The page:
Celtic midfielder Stefan Johansen is relaxed about the off-field pressures of playing for the Scottish champions.

The Norwegian arrived from Stromsgodsets, surprise title winners in his homeland, in January and quickly became a regular fixture in Neil Lennon's starting line-up.

The 23-year-old has also adapted well to life off the park in Glasgow, which is sometimes a struggle for foreign players who sign for the Old Firm.

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His fellow January signing, Leigh Griffiths, is finding out about the added scrutiny on Celtic players after being investigated by police over alleged "racist chanting" after footage emerged of him in a pub with fellow Hibernian fans.

But Johansen said: "I think the people, not only in Glasgow, but all Scottish people are very nice. When you go to restaurants, they are nice to you.

"When someone comes to ask for a picture, it's always nice. I have never had a bad experience.

"That's how it is in a club like Celtic. You are a player for a huge club and the club means a lot to the city. But it's only positive.

"Also, it's important to give something back to the fans. They come week in, week out. If you are out shopping and they ask for a picture, of course you give it. Just be nice and they are nice to you."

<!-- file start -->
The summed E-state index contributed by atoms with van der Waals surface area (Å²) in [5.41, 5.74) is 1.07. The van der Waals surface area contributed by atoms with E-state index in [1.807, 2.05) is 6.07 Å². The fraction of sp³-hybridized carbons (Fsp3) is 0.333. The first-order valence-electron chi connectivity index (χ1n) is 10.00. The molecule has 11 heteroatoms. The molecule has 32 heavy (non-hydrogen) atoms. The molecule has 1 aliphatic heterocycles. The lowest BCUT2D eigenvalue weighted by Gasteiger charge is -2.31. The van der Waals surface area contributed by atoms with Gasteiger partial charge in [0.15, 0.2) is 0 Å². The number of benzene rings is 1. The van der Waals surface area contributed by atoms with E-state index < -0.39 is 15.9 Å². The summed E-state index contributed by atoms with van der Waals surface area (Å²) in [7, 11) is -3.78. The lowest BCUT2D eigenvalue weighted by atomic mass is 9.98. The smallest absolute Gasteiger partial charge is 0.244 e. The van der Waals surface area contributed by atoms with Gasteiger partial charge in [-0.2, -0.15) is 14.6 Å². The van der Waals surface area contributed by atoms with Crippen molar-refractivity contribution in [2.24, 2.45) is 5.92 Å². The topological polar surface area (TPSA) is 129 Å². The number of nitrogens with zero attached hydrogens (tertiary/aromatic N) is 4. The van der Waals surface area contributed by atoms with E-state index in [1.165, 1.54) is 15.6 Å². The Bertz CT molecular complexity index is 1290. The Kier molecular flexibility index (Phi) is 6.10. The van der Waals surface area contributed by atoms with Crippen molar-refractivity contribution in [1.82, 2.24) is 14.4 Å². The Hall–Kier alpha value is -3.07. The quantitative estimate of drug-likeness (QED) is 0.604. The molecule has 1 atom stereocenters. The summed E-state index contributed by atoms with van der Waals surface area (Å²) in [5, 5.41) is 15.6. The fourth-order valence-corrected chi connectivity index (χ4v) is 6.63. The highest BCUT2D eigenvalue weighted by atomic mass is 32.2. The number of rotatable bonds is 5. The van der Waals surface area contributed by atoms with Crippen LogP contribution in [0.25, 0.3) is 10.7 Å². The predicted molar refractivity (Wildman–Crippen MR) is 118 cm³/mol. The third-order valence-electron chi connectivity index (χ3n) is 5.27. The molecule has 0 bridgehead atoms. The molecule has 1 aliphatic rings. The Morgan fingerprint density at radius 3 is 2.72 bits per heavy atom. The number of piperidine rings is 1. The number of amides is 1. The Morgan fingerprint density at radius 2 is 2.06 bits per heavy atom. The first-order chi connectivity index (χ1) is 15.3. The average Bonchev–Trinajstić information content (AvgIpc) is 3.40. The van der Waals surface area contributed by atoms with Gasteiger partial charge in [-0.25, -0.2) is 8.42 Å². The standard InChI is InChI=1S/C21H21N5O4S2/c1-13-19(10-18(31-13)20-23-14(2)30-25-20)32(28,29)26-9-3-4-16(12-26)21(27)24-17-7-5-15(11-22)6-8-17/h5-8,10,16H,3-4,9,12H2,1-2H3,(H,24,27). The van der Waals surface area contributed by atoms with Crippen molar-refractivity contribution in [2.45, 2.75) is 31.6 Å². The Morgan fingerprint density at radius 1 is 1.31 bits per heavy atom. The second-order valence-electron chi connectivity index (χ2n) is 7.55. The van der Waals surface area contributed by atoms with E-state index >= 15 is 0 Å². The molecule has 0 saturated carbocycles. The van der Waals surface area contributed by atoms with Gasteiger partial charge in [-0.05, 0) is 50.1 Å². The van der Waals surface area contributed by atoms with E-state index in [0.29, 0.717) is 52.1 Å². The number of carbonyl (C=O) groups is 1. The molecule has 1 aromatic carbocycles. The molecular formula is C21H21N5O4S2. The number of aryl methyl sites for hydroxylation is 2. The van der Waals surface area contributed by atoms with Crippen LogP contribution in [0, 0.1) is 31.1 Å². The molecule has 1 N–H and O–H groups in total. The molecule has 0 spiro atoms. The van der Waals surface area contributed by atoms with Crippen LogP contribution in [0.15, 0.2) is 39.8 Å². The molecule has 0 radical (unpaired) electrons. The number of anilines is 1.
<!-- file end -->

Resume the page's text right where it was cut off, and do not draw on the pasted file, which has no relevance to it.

Celtic are also investigating the allegations against Griffiths, whose signing Lennon was forced to defend from criticism in some quarters.

But the manager's Celtic future is also the subject of speculation after he emerged as one of the favourites to be installed as Chris Hughton's permanent replacement at Norwich.

And Johansen would be disappointed to see Lennon go after forging a strong relationship during their short time working together.

"Of course it would be sad because I think he's a fantastic manager," the Norway international said.

"He brought me over here and we have a good relationship. He has let me play from the moment Joe (Ledley) left the club.

"He helps me a lot in training and he is a very good manager so I will be sad if he goes.

"He knows what the club is for and he knows how to win. He creates winners and losing is never an option for him.

"He gives young guys a chance also. That's important for a manager, to give players a chance, and it's good to back up young guys and new guys.

"But he demands to win and that's what I like about him as a manager."

Johansen is relishing the prospect of European football at Celtic Park and he believes it offers real incentive for Lennon to stay.

"First of all we have to finish this season and start to prepare for the Champions League," he said. "We can qualify for the group stage for a third time in a row. So we have more to achieve here and every player wants him to be here."